I was one of several people who recently took up Bo from Baseball Cards Come To Life on a vintage-for-vintage trade.
As I was scanning the cards, it occurred to me that there aren't a lot of vintage-for-vintage deals among bloggers. They do exist and I've participated in several but they're a relative rarity. This isn't the Net54 forum. I think there are a wide array of card interests on the blogs and some collectors -- perish the thought -- aren't interested in vintage.
But also, vintage isn't as easy to collect as more recent cards. It's not as available, especially for those who are condition-conscious. And it can get kind of expensive. We bloggers, in general, aren't pulling down the six-figure salaries.
I don't have a bunch of vintage cards just lying around either. Most of the vintage I own I want to keep. But I was able to send several extras and a number of "modified" 1960s cards to Bo for some beauties from 1967 and 1969 Topps.
Why '67 and '69 Topps?
Well, for 1967, I'm supposedly "collecting" it. (That wasn't nearly enough quotation marks. It's more like """""""""collecting"""""""""" it).
I love the set. It's beautiful and presents a wonderful close-up view of baseball in the 1960s. But I know I'll hit the wall with the notorious high numbers and I don't know if I'll be able to power through that. I need a connection to a set to complete it and there is no connection for 1967.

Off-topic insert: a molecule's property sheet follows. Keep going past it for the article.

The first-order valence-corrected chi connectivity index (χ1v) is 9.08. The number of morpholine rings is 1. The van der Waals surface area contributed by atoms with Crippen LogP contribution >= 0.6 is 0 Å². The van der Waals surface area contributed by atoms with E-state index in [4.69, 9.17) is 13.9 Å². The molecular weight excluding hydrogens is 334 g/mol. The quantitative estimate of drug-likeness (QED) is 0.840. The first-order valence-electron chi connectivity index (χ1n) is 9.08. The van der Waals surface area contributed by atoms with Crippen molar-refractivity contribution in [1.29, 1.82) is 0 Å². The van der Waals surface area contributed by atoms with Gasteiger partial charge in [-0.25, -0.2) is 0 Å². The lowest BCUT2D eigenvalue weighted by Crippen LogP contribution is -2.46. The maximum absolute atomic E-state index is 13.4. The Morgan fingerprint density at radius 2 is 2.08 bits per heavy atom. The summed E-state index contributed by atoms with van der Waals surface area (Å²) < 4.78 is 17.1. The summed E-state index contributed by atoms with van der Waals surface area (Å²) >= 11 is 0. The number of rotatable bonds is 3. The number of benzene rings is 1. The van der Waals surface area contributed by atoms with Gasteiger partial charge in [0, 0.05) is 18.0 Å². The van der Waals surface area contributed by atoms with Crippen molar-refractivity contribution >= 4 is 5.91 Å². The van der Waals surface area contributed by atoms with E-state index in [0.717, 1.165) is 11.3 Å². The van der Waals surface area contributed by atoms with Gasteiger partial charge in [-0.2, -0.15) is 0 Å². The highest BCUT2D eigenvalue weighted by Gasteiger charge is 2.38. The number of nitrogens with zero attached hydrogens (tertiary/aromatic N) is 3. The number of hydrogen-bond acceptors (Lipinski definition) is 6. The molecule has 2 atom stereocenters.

But, for now, it's a project.
But there aren't many 1967 guys that I know well. These two guys showed up in the first sets I ever collected, 1975 and 1976, so they're at least familiar.
And who doesn't know Denny McLain? This was the prize of the '67s.
As for 1969, I've gone back and forth and back and forth about collecting it. I've finally decided that, yes, I do want to hang on to my 1969 Topps cards -- but that realization came only after repeatedly trading off the '69 cards that I had.
With this stack from Bo, I think the '69s will be keepers from now on.
I've mentioned before that 1969 Topps were the first "old" cards in my possession. They were acquired from a friend who had gotten them from his older brother.
Those '69s sure were different to me, someone used to collecting 1970s cards. Who were the dudes in crew cuts? Why did everyone have black hats? What were Pilots? Almost none of the names meant anything and everything seemed so old and worn out.
This really brings it back. Whenever I see the speckled gum stains, I think of 1969 Topps.
I can't say '69 Topps has ever been a favorite, but the connection is there. I have memories with this set.
These are some of the favorites from the batch that Bo sent. The Larry Haney is the famous "left-handed-throwing catcher" card, which is actually a reverse negative of his 1968 Topps card.
As weird as I thought the 1969 Topps cards were back in 1978, I was thrilled to have them. It was one of those first moments that seemed to solidify myself as a certified card collector, someone who wouldn't give up the hobby for the next thing that came down the street.
So that's what 1969 means to me.
And I have a feeling that's why their aren't too many vintage-for-vintage deals. There is a great deal of meaning behind vintage cards. And once you give up those cards, it's not easy to get them back.